Many Not Receiving Statins After Lower-Extremity Revascularization

By Linda Carroll

December 08, 2021

NEW YORK (Reuters Health) - More than two-thirds of patients who were not already taking a statin prior to lower-extremity revascularization were not given the cholesterol-lowering medications after the procedure, a new U.S. study shows.

An analysis of data from more than 125,000 patients who received lower-extremity (LE) revascularization between 2014 and 2019 revealed that while rates of statin prescription at discharge improved overall, just 30% of those who did not have a prescription prior to the procedure were discharged with a new prescription, researchers report in JAMA Network Open.

"The take-home message is a simple one," said Dr. Parveen Garg of the University of Southern California, in Los Angeles, who worked on the study.

"It is well-established that the use of statins for symptomatic peripheral-artery disease reduces cardiovascular morbidity and mortality," he told Reuters Health by email. "Despite improvements in statin use for patients following LE revascularization, our study results highlight that substantial under-prescription remains, particularly in those not already taking a statin preprocedurally."

To take a closer look at statin prescriptions after LE revascularization, Dr. Garg and his colleagues examined cross-sectional data from the Society of Vascular Surgery Vascular Quality Initiative, a large, multicenter national registry.

Included in the analysis was demographic information - such as age, gender, race and ethnicity, BMI and insurance status - baseline use of certain medications - antiplatelet therapies, angiotensin converting enzyme inhibitors (ACEIs) , angiotensin receptor blockers (ARBs) and statins - along with clinical variables - such as smoking status, hypertension, diabetes, heart disease, heart failure, chronic obstructive pulmonary disease, kidney impairment, and prior peripheral revascularization.

The researchers focused on more than 172,000 procedures in 125,791 patients with a mean age of 68; 63% were men, 79% were white, 16% were Black and 6% were listed as other race.

In their final regression analysis, Dr. Garg and his colleagues excluded 130,005 procedures because patients were taking pre-procedural statins and another 4,881 because the patients lacked baseline characteristics, which left 37,139 procedures.

Overall, the rates of statin prescriptions improved from 75% in 2014 to 87% in 2019. Still, when the researchers looked at patients not taking a statin prior to revascularization, they found that only 12,790 of 42,020 patients (30%) were newly discharged with a statin medication.

There could be many reasons for this, Dr. Garg said.

"The primary reason may simply be the widespread under-recognition and under-treatment of PAD as compared to coronary-artery disease or stroke," he suggested. "Additionally, proceduralists may defer the responsibility of newly starting a statin to their outpatient providers."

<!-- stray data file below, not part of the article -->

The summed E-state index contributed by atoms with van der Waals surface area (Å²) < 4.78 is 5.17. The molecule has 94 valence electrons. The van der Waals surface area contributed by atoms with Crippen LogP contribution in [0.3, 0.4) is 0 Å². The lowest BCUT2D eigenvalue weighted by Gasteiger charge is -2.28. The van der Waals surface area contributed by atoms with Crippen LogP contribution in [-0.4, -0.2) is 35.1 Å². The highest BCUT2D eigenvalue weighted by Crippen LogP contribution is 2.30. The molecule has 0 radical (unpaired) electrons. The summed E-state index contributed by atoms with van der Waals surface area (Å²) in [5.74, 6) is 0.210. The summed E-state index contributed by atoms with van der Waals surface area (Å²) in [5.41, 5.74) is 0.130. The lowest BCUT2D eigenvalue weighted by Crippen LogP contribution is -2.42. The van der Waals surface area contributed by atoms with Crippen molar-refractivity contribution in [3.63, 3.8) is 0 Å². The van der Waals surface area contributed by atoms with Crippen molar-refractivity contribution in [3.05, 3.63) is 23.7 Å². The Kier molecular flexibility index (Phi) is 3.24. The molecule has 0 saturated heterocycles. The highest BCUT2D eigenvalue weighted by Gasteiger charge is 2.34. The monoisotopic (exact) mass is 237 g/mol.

"Patients may have been presumed to not be taking statins due to unwillingness, intolerance, or an inability to afford medications, and operators may have deferred these discussions to their continuity-care professionals," Dr. Garg said.

The rates of new statin prescriptions were substantially lower after endovascular intervention (26%) than after LE bypass (41%). Patients were significantly more likely to receive a new statin prescription after endovascular intervention if they had a BMI of 30 or greater (odds ratio, 1.13), diabetes (OR, 1.22), hypertension (OR, 1.19), coronary heart disease (OR, 1.26) or they currently smoked (OR, 1.32).

Patients were less likely to receive a new prescription if they were female, older, used antiplatelet therapy or had prior peripheral revascularization.

"New-statin-prescription rates were lower in women, which may reflect dismissal of symptoms given their more frequent atypical presentation as well as implicit bias from clinicians. New-statin-prescription rates were also lower in older individuals, which may reflect concerns regarding polypharmacy or a perceived increased risk of side effects," Dr. Garg said.

"There are a couple important steps that we can done beyond increasing provider education," he added. "One priority is to better understand the barriers to physician prescription of statins in this population so they can be overcome. Another one would be to institute clinician- and system-based interventions, such as implementing a 'Get With the Guidelines' check-and-review system that addresses this deficiency, to improve overall compliance."

The new study highlights "the critical gap between the wealth of evidence and guidelines on statins, and their incorporation into day-to-day clinical practice," said Dr. Seth Martin, director of the Advanced Lipid Disorders Program at Johns Hopkins Medicine, in Baltimore, Maryland.

"The study shows that many patients who could benefit from statin therapy are not getting therapy," Dr. Martin told Reuters Health by email. "The big picture here is that underutilization of LDL-cholesterol-lowering therapy is a stubborn and widespread problem. In addition to patients with peripheral-artery disease, it has been well documented in other populations of patients with atherosclerotic cardiovascular disease, such as patients who have suffered heart attacks and strokes."

"We desperately need disruptive innovations in lipid management to implement what we know works," Dr. Martin said. "It could be the difference between spending the holidays home with family or spending it in the hospital. It could be the difference between life and death."

SOURCE: JAMA Network Open, online December 3, 2021.